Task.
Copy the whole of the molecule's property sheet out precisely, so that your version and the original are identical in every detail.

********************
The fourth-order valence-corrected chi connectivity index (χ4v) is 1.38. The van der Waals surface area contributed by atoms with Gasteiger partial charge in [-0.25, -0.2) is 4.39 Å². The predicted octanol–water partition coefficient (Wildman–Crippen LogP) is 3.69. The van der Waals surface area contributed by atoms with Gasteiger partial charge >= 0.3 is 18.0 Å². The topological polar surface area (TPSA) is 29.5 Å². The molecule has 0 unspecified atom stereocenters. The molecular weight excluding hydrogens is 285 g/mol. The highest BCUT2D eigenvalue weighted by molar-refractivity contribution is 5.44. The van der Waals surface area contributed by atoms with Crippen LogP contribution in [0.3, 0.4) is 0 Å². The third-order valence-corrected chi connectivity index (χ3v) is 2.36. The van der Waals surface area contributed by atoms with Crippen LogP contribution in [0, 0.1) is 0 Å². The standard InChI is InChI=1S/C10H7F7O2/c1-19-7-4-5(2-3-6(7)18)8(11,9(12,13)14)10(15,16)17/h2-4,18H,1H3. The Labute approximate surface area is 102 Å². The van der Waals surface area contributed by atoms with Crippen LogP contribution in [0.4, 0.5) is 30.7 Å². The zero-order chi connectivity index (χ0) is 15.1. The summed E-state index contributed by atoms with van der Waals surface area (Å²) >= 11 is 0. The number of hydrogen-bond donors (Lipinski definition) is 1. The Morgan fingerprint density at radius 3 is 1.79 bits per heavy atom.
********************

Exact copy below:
The fourth-order valence-corrected chi connectivity index (χ4v) is 1.38. The van der Waals surface area contributed by atoms with Gasteiger partial charge in [-0.25, -0.2) is 4.39 Å². The predicted octanol–water partition coefficient (Wildman–Crippen LogP) is 3.69. The van der Waals surface area contributed by atoms with Gasteiger partial charge >= 0.3 is 18.0 Å². The topological polar surface area (TPSA) is 29.5 Å². The molecule has 0 unspecified atom stereocenters. The molecular weight excluding hydrogens is 285 g/mol. The highest BCUT2D eigenvalue weighted by molar-refractivity contribution is 5.44. The van der Waals surface area contributed by atoms with Crippen LogP contribution in [0.3, 0.4) is 0 Å². The third-order valence-corrected chi connectivity index (χ3v) is 2.36. The van der Waals surface area contributed by atoms with Crippen LogP contribution in [0, 0.1) is 0 Å². The standard InChI is InChI=1S/C10H7F7O2/c1-19-7-4-5(2-3-6(7)18)8(11,9(12,13)14)10(15,16)17/h2-4,18H,1H3. The Labute approximate surface area is 102 Å². The van der Waals surface area contributed by atoms with Crippen LogP contribution in [0.4, 0.5) is 30.7 Å². The zero-order chi connectivity index (χ0) is 15.1. The summed E-state index contributed by atoms with van der Waals surface area (Å²) >= 11 is 0. The number of hydrogen-bond donors (Lipinski definition) is 1. The Morgan fingerprint density at radius 3 is 1.79 bits per heavy atom.